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Old 26th December 2012, 10:18 AM   #1
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Default calculate the transfer function

in this circuit i considered the gain of the op.amp to be equal to 1, so v1=vout, then i calculated vs using the voltage divider rule which gives:
vs= v1*(R8/(R8+((R2*(R7+R10))/(R2+R7+R10))))
then i wrote a node equation in v1
(vin-v1)sC4-v1/R1-(v1-vs)/R2=0
considering v1=vout i substituted for vs in the second equation which gives:
vout/vin=-C4 s/(-C4 s+(-1+R8/(R2 (R7+R10)/(R2+R7+R10)+R8))/R2-1/R1)
then i calculated the magnitude which gives:
|vout/vin|=C4 w/(sqrt ((-C4 w)^2+((-1+R8/(R2 (R7+R10)/(R2+R7+R10)+R8))/R2-1/R1)^2))
ltspice gives a -3dB point at 3.140kHz.
where is my mistake?
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Old 26th December 2012, 11:31 AM   #2
Mooly is offline Mooly  United Kingdom
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Boxing day and formulas aren't a good combination

I see an amp with positive feedback (potentially unstable). C4 and the source resistance play a big part in what happens at HF as the input frequency rises.
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Old 26th December 2012, 08:52 PM   #3
JMFahey is online now JMFahey  Argentina
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1)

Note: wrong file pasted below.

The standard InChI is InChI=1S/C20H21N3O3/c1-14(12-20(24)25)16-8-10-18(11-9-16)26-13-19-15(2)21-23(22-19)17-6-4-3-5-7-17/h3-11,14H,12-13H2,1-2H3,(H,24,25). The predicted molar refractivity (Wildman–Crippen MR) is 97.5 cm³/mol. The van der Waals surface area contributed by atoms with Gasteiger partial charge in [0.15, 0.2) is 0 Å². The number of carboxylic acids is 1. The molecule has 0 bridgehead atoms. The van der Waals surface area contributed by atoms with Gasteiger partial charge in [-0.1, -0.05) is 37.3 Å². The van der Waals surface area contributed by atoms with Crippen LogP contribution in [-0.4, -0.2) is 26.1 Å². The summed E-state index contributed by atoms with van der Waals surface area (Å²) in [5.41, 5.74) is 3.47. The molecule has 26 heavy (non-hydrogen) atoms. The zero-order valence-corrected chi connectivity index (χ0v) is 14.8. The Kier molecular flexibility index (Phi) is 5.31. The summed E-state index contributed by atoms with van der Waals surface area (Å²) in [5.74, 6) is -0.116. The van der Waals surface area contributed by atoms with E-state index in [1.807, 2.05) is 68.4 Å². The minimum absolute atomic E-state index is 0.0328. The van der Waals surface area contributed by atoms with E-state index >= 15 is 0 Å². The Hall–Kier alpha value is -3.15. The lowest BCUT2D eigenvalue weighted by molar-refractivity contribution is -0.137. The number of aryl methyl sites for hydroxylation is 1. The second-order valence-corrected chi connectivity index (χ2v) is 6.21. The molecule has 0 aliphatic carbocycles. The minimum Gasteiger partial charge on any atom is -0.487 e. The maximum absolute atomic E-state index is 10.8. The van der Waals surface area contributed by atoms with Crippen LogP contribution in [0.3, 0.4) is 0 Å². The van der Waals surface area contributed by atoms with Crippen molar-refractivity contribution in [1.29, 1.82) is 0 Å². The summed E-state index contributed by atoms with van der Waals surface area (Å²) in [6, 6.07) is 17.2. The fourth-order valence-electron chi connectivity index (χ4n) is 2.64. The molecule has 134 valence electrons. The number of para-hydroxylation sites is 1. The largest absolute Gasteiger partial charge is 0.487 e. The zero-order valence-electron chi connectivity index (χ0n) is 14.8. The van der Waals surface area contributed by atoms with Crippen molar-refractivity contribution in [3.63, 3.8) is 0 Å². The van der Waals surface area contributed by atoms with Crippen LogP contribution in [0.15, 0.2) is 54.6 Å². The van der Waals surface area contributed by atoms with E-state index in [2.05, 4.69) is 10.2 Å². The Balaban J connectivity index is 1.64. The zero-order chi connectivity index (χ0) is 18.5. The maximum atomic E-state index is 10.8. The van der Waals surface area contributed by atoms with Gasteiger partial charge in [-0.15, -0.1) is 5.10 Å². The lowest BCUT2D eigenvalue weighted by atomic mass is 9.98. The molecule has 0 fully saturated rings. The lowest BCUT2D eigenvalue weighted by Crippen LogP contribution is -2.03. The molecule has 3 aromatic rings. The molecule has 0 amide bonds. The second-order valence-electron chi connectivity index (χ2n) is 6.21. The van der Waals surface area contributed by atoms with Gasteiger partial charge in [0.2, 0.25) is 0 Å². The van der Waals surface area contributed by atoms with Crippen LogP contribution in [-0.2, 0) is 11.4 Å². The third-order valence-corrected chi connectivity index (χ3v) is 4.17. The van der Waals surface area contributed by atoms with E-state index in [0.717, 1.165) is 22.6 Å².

Quote:
3.140kHz
IMPORTANT: are you using the European convention ( "." means one thousand) or the USA one ("." is a decimal point )?
Not the same by a factor of 1000 .

2) your comparison is meaningless.
You are comparing a formula/equation for which you do not provide a numerical value, to a number.

3) *FULLY* agree with Mooly's assessment, of course.
Only adding that since we are studying a high pass filter, its effect will be seen at some low or mid cutoff frequency.
That said, you are showing a poorly designed active high pass filter.
R2 presents an "active" value larger than the normal one, because it is bootstrapped
As an example of the two extremes, if it were straight grounded, it would show its regular value: 2K2.
If it were connected to U1's out, it would show "infinite" value.
If it were connected to a point receiving 1/2 V out, it would show double its value.
In that case, without need to simulations, a simple mental calculation tells me that this high pass filter has a corner frequency around 6500Hz .
*But* in a proper designed active filter, R2 value should be much higher than that of R7/8/10 ... which is not the case.
Try again but with R2, say, 22K ; R8/10 1K and R7 180 ohms and results will be more in line with what is expected.

And really R7 in series with R10 is unnecessary, drop one and if necessary adjust the value of the other.
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Old 26th December 2012, 09:45 PM   #4
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Quote:
Originally Posted by davidel94 View Post
in this circuit i considered the gain of the op.amp to be equal to 1, so v1=vout, then i calculated vs using the voltage divider rule which gives:
vs= v1*(R8/(R8+((R2*(R7+R10))/(R2+R7+R10))))
then i wrote a node equation in v1
(vin-v1)sC4-v1/R1-(v1-vs)/R2=0
considering v1=vout i substituted for vs in the second equation which gives:
vout/vin=-C4 s/(-C4 s+(-1+R8/(R2 (R7+R10)/(R2+R7+R10)+R8))/R2-1/R1)
then i calculated the magnitude which gives:
|vout/vin|=C4 w/(sqrt ((-C4 w)^2+((-1+R8/(R2 (R7+R10)/(R2+R7+R10)+R8))/R2-1/R1)^2))
ltspice gives a -3dB point at 3.140kHz.
where is my mistake?